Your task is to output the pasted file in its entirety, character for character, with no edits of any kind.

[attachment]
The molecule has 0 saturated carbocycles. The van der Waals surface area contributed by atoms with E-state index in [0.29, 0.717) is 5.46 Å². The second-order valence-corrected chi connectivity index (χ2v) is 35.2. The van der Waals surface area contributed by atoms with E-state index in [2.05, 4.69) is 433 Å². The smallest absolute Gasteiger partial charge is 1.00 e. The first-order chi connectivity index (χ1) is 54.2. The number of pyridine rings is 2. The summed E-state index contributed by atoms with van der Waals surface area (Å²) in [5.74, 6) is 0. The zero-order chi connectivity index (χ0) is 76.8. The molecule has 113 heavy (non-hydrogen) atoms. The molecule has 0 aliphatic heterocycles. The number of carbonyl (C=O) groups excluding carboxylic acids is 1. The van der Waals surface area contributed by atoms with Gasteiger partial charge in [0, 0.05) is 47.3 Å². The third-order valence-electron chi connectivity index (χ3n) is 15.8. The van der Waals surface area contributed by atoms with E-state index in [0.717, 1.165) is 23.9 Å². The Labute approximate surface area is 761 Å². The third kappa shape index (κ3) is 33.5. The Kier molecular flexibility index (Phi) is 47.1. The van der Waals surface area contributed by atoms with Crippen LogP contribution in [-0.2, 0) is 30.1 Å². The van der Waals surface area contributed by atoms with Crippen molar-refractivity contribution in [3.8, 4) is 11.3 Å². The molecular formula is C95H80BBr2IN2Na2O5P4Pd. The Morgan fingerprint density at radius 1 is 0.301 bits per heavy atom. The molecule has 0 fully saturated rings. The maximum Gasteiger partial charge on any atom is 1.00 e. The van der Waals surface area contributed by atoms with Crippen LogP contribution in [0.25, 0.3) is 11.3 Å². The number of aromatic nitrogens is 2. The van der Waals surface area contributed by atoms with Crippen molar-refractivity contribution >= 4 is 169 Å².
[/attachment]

The molecule has 0 saturated carbocycles. The van der Waals surface area contributed by atoms with E-state index in [0.29, 0.717) is 5.46 Å². The second-order valence-corrected chi connectivity index (χ2v) is 35.2. The van der Waals surface area contributed by atoms with E-state index in [2.05, 4.69) is 433 Å². The smallest absolute Gasteiger partial charge is 1.00 e. The first-order chi connectivity index (χ1) is 54.2. The number of pyridine rings is 2. The summed E-state index contributed by atoms with van der Waals surface area (Å²) in [5.74, 6) is 0. The zero-order chi connectivity index (χ0) is 76.8. The molecule has 113 heavy (non-hydrogen) atoms. The molecule has 0 aliphatic heterocycles. The number of carbonyl (C=O) groups excluding carboxylic acids is 1. The van der Waals surface area contributed by atoms with Gasteiger partial charge in [0, 0.05) is 47.3 Å². The third-order valence-electron chi connectivity index (χ3n) is 15.8. The van der Waals surface area contributed by atoms with E-state index in [0.717, 1.165) is 23.9 Å². The Labute approximate surface area is 761 Å². The third kappa shape index (κ3) is 33.5. The Kier molecular flexibility index (Phi) is 47.1. The van der Waals surface area contributed by atoms with Crippen LogP contribution in [-0.2, 0) is 30.1 Å². The van der Waals surface area contributed by atoms with Crippen molar-refractivity contribution in [3.8, 4) is 11.3 Å². The molecular formula is C95H80BBr2IN2Na2O5P4Pd. The Morgan fingerprint density at radius 1 is 0.301 bits per heavy atom. The molecule has 0 fully saturated rings. The maximum Gasteiger partial charge on any atom is 1.00 e. The van der Waals surface area contributed by atoms with Crippen LogP contribution in [0.25, 0.3) is 11.3 Å². The number of aromatic nitrogens is 2. The van der Waals surface area contributed by atoms with Crippen molar-refractivity contribution >= 4 is 169 Å².